When murder is defined by the FBI

When
people hear the word serial killer they think of an isolated, mentally ill,
Caucasian man who carries out a minimum of 10 sadistic homicides. (1) However, this misconception
is very far from the truth. A serial murder is defined by the FBI as ‘three or
more separate events with an emotional cooling-off period between homicides.’ (2) This definition shows
that the idea that for an individual to be a serial killer they have to kill at
least 10 victim is not accurate. However, not all murderers who kill three or
more victims are necessarily serial killers (2). For an individual to be
considered a serial killer, according to The National Institute of Justice,
they often have to carry out their crimes with a ‘psychological motive and
sadistic sexual overtones’ (3).  

A
psychological motive is a ‘state of physiological or psychological arousal
which influences how we behave’ (4). An example of a
psychological motive is sex drive (5). This is a biological
motive that is a result of the secretion of certain hormones such as androgens
and estrogens and it is these hormones which motive us to fulfil these urges (5).  Many serial killers often have very dark
fantasies about sex that include violence and often murder (6).  These dark sexual fantasies are often the
result of violent fantasies, which are often due to psychosocial factors such
as neglect and abuse as a child, becoming combined with masturbation (6).  Psychosocial factors are influences that
affect a person psychologically or socially’ (7).  They are a result of the combination of mood
status (anxiety, depression etc.), cognitive behavioural responses
(self-esteem, self-efficiency) and social factors (socioeconomic status,
family, education etc.) (7).Eventually, serial killers will get to a stage
where they need to act out their fantasies (6)  due to their need to satisfy their sexual
urges. It is often after this initial murder that causes a serial killer to
develop a need to kill, as they have discovered how to act out their secret
fantasies and crave to experience the fantasy again (6).

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Psychosocial
factors often impact the formation of many psychological motives. ‘However,
it’s not just psychosocial factors that impact the formation of a serial
killer, some psychologist’s estimate that up to 60% of what influences a serial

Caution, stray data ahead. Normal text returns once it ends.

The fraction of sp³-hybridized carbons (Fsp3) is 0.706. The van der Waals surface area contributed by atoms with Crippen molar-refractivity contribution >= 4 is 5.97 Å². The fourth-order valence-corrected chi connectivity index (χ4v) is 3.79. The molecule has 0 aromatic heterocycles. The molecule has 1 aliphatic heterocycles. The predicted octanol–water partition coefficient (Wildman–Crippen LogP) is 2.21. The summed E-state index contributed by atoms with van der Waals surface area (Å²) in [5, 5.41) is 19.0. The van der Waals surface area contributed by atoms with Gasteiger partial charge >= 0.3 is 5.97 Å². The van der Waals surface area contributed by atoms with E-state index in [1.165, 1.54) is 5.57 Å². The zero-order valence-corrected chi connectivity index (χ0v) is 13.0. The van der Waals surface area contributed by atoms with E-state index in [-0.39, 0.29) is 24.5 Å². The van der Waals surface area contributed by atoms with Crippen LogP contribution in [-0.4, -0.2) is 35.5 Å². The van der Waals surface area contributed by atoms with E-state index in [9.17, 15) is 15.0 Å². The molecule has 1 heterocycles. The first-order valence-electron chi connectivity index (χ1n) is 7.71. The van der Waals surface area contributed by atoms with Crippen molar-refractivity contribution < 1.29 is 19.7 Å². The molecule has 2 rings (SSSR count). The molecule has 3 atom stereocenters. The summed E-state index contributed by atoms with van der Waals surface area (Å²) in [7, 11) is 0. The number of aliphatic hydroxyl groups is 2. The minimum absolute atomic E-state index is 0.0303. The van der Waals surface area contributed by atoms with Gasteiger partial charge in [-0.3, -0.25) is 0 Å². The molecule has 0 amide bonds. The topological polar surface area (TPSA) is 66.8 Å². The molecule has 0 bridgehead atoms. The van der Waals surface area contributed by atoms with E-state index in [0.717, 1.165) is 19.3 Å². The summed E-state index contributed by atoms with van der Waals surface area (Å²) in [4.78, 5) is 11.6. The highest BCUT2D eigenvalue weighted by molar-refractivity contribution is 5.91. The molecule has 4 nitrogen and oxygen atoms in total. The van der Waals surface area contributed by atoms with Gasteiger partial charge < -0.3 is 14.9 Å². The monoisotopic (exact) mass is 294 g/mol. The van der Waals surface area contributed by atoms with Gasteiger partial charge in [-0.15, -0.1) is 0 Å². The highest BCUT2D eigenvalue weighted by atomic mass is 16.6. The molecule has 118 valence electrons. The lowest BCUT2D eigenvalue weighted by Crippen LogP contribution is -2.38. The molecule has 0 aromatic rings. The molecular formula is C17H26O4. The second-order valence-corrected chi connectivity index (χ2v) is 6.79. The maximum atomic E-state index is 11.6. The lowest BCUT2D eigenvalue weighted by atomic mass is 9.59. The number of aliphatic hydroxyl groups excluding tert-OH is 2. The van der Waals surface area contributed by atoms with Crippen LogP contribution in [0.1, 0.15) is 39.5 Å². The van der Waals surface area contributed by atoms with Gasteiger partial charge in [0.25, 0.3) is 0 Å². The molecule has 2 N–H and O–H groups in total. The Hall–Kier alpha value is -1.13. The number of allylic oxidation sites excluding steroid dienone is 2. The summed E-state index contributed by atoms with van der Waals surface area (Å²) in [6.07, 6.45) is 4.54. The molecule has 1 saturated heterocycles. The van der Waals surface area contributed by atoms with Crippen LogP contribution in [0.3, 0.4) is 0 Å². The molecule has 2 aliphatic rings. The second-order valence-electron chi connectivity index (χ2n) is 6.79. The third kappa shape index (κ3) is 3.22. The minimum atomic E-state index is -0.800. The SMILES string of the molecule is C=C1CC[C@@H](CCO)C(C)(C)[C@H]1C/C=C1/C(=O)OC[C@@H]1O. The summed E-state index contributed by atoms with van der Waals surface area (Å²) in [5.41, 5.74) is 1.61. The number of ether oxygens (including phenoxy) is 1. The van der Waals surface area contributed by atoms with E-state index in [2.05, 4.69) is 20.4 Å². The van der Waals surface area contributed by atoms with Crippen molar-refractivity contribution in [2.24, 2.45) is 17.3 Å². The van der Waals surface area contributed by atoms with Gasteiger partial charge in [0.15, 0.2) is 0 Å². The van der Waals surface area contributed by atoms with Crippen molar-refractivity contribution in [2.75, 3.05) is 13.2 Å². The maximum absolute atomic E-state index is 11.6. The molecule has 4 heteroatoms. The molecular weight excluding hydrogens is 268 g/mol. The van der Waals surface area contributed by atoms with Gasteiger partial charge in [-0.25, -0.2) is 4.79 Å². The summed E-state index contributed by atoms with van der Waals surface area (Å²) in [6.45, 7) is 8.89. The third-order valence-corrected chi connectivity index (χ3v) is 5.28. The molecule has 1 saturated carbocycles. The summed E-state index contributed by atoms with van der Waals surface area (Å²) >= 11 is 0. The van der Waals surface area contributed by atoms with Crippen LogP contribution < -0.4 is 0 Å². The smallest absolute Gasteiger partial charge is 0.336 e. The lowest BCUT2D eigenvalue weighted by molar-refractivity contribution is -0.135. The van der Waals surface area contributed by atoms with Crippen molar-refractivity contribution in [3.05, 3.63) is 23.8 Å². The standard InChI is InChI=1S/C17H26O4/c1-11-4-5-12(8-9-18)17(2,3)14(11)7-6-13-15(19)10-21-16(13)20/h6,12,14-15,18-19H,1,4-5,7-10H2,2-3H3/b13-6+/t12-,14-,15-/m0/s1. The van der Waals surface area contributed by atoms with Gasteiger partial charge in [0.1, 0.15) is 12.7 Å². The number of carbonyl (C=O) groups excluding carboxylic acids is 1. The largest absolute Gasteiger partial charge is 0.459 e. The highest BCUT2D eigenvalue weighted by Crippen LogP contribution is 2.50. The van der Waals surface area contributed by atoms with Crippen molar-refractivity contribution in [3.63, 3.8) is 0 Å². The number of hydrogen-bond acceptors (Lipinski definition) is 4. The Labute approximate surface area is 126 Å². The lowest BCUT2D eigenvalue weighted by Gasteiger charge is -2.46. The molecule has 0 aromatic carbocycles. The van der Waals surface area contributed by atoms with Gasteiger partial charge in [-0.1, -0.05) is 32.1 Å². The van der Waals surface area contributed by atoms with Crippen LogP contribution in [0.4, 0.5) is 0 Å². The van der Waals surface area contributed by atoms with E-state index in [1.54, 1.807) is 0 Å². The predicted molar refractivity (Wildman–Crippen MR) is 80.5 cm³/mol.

killer are biological factors. (7). These biological
factors can include factors such as hormones, brain functioning, genes and
neurochemistry. An example of one of these factors is psychopathy. Psychopathy
is defined as a ‘mental disorder in which an individual manifests amoral and
antisocial behaviour, has a lack of ability to love or establish meaningful
personal relationships, shows signs extreme egocentricity and demonstrates a failure
to learn from experience’ (8). Psychopathic serial
killers will often demonstrate a ‘lack of empathy, guilt and remorse’ for their
crimes (9). This is thought to be
due to the brain of a psychopath appearing to have differences to the average
brain (9). Over a thousand FMRI
scans showed that it was more common in psychopaths for there to be decreased
neural activity in the paralimbic regions of the brain (9). The paralimbic region of
the brain is involved with ‘moral reasoning, emotional memory and inhibition’ (9).  Throughout this essay I will be discussing
whether serial killers are born or bred by exploring both the biological and
psychosocial factors and weighing up which has the greater impact as well as
seeing how they overlap.

The
MAOA gene causes synthesis of the enzyme monoamine oxidase A (MAO-A) and breaks
down molecules called monoamines (10).  Some of the monoamines broken down are
chemicals that act as neurotransmitters (10) . Furthermore, MAO-A
is positioned in the outer mitochondrial membrane in the presynaptic terminal
of the monoamine neurons so that it can regulate the amount available for
release of intracellular substrates as well the likelihood that a monoamine
neurotransmitter will be fired across the synapse (11).Neurotransmitters are
chemicals in the brain that transfer information throughout the body and brain (12) by transmitting
signals between the nerve cells in the brain (10).  These neurotransmitters are broken down when
the signalling is no longer required (10). The
neurotransmitters that monoamine oxidase A is involved in the breakdown include
serotonin, epinephrine, norepinephrine and dopamine (10).  Serotonin regulates mood, emotion, sleep and
appetite (10). The signals that
are transmitted by epinephrine and norepinephrine control the body’s response
to stress (10). Dopamine enables
the body to produce smooth physical movements (10).MAO-A is also
involved in the prenatal development of the brain as it helps control the
process of apoptosis, the process of controlled self- destruction of cells,
which is a key aspect in the development of tissues and organs (10).